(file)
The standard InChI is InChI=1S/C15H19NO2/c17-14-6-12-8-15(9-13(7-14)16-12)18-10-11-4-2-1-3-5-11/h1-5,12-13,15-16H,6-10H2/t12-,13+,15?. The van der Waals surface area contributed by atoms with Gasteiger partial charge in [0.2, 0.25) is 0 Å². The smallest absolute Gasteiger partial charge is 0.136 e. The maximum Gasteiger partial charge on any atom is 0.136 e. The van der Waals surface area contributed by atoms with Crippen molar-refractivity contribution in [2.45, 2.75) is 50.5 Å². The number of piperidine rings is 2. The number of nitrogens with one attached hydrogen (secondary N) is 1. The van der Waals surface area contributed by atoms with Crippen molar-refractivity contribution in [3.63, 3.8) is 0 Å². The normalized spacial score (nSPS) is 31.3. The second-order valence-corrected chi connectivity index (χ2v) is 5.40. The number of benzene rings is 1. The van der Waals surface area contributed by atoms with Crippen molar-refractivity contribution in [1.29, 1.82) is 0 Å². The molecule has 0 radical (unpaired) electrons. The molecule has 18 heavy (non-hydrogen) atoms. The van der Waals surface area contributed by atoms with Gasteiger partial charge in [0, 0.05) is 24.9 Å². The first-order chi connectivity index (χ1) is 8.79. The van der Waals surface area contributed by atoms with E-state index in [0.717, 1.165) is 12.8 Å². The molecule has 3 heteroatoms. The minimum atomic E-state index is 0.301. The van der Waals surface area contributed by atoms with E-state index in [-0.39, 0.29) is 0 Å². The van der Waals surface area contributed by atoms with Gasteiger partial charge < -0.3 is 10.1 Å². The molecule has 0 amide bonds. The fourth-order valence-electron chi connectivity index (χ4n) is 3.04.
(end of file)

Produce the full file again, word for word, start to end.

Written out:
The standard InChI is InChI=1S/C15H19NO2/c17-14-6-12-8-15(9-13(7-14)16-12)18-10-11-4-2-1-3-5-11/h1-5,12-13,15-16H,6-10H2/t12-,13+,15?. The van der Waals surface area contributed by atoms with Gasteiger partial charge in [0.2, 0.25) is 0 Å². The smallest absolute Gasteiger partial charge is 0.136 e. The maximum Gasteiger partial charge on any atom is 0.136 e. The van der Waals surface area contributed by atoms with Crippen molar-refractivity contribution in [2.45, 2.75) is 50.5 Å². The number of piperidine rings is 2. The number of nitrogens with one attached hydrogen (secondary N) is 1. The van der Waals surface area contributed by atoms with Crippen molar-refractivity contribution in [3.63, 3.8) is 0 Å². The normalized spacial score (nSPS) is 31.3. The second-order valence-corrected chi connectivity index (χ2v) is 5.40. The number of benzene rings is 1. The van der Waals surface area contributed by atoms with Crippen molar-refractivity contribution in [1.29, 1.82) is 0 Å². The molecule has 0 radical (unpaired) electrons. The molecule has 18 heavy (non-hydrogen) atoms. The van der Waals surface area contributed by atoms with Gasteiger partial charge in [0, 0.05) is 24.9 Å². The first-order chi connectivity index (χ1) is 8.79. The van der Waals surface area contributed by atoms with E-state index in [0.717, 1.165) is 12.8 Å². The molecule has 3 heteroatoms. The minimum atomic E-state index is 0.301. The van der Waals surface area contributed by atoms with E-state index in [-0.39, 0.29) is 0 Å². The van der Waals surface area contributed by atoms with Gasteiger partial charge < -0.3 is 10.1 Å². The molecule has 0 amide bonds. The fourth-order valence-electron chi connectivity index (χ4n) is 3.04.